Like 4
  7. Al

    The back-end is too reminiscent of an AMC Gremlin.

    The Gremlin would be cheaper too!

    Like 8
  8. mallthus

    More than a couple Lagonda Shooting Brakes were commissioned by clients. This one is my least favorite. The notion that the slope of the boot lid should be mimicked in the coachbuild is, I’d say, a move of expediency as opposed to style. Keeping the C pillar intact is, however, this car’s most egregious fault.

    That said, by Series 3, most of the technical issues with had dogged the Lagonda were worked out, so if you’re looking for a turn key Logonda Shooting Brake, this is one of only three Series 3 cars so converted.

    On the other hand, if you’re willing to roll up your sleeves (or, more likely, pay someone to roll up their sleeves), a Series 2 car (the Series 1 was a wholly different vehicle), like the photo above, would be better option. All of the electrical gremlins introduced by trying to have a digital display in an English car of the 1970s can be addressed with modern electronics, the retrofit of which is no longer insurmountably complicated.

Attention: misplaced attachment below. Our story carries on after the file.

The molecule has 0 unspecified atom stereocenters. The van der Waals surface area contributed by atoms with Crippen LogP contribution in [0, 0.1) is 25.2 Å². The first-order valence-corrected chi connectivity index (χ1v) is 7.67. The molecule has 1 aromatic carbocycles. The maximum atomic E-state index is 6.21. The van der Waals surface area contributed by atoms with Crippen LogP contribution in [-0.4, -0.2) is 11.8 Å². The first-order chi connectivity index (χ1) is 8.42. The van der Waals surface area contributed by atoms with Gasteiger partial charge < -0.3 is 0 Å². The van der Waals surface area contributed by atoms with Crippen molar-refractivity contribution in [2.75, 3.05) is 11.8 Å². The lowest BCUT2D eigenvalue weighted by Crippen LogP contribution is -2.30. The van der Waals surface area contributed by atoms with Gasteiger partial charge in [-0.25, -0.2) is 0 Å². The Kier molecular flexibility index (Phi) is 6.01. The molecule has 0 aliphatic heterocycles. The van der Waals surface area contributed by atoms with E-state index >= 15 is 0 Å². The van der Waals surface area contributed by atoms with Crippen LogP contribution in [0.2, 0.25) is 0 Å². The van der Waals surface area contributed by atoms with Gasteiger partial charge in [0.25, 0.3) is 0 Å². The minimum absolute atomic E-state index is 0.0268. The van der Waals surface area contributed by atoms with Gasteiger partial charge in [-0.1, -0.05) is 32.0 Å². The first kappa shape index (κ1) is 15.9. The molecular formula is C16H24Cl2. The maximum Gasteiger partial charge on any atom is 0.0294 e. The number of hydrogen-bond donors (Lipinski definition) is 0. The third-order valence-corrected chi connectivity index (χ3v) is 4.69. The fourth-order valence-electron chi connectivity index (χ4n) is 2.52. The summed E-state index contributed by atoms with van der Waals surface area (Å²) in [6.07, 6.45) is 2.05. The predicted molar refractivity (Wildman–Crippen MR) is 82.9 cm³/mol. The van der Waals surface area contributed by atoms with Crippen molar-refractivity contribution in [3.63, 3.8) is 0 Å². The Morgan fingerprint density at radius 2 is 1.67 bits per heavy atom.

Like 1
  9. Francisco

    Somewhere along the line someone completely misunderstood the concept of “shooting break.” The original shooting break was designed as a vehicle for wealthy landowners in Great Britain to use as a hunting vehicle on their vast estates. Generally they were elongated “wagons” of Rolls Royce, Bentley, or Daimler origin used to transport hunters, shotguns, and dogs. They were never high speed sports or grand touring cars, as Astons were intended to be.

    Like 1
    • TheGasHole

      If there was ever something unattractive that i should not be attracted to (like a hot woman with a big nose) this is it. Love it